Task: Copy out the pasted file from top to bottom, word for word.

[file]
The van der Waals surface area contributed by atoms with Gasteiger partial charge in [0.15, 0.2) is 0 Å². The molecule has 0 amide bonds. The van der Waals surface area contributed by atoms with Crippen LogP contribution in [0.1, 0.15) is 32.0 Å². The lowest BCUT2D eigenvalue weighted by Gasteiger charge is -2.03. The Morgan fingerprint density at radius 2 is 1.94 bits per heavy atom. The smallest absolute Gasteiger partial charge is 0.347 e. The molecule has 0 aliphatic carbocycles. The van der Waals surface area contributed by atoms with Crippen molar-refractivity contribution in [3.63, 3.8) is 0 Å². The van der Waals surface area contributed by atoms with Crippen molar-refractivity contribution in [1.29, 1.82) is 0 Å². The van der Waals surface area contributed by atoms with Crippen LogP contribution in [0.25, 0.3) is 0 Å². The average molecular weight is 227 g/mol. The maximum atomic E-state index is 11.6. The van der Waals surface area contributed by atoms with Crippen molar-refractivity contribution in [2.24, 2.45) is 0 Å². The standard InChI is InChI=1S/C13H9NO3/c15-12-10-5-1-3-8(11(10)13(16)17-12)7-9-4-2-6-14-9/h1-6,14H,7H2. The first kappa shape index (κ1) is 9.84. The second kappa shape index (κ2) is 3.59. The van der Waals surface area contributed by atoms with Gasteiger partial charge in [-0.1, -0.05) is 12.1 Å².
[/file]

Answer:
The van der Waals surface area contributed by atoms with Gasteiger partial charge in [0.15, 0.2) is 0 Å². The molecule has 0 amide bonds. The van der Waals surface area contributed by atoms with Crippen LogP contribution in [0.1, 0.15) is 32.0 Å². The lowest BCUT2D eigenvalue weighted by Gasteiger charge is -2.03. The Morgan fingerprint density at radius 2 is 1.94 bits per heavy atom. The smallest absolute Gasteiger partial charge is 0.347 e. The molecule has 0 aliphatic carbocycles. The van der Waals surface area contributed by atoms with Crippen molar-refractivity contribution in [3.63, 3.8) is 0 Å². The van der Waals surface area contributed by atoms with Crippen molar-refractivity contribution in [1.29, 1.82) is 0 Å². The van der Waals surface area contributed by atoms with Crippen LogP contribution in [0.25, 0.3) is 0 Å². The average molecular weight is 227 g/mol. The maximum atomic E-state index is 11.6. The van der Waals surface area contributed by atoms with Crippen molar-refractivity contribution in [2.24, 2.45) is 0 Å². The standard InChI is InChI=1S/C13H9NO3/c15-12-10-5-1-3-8(11(10)13(16)17-12)7-9-4-2-6-14-9/h1-6,14H,7H2. The first kappa shape index (κ1) is 9.84. The second kappa shape index (κ2) is 3.59. The van der Waals surface area contributed by atoms with Gasteiger partial charge in [-0.1, -0.05) is 12.1 Å².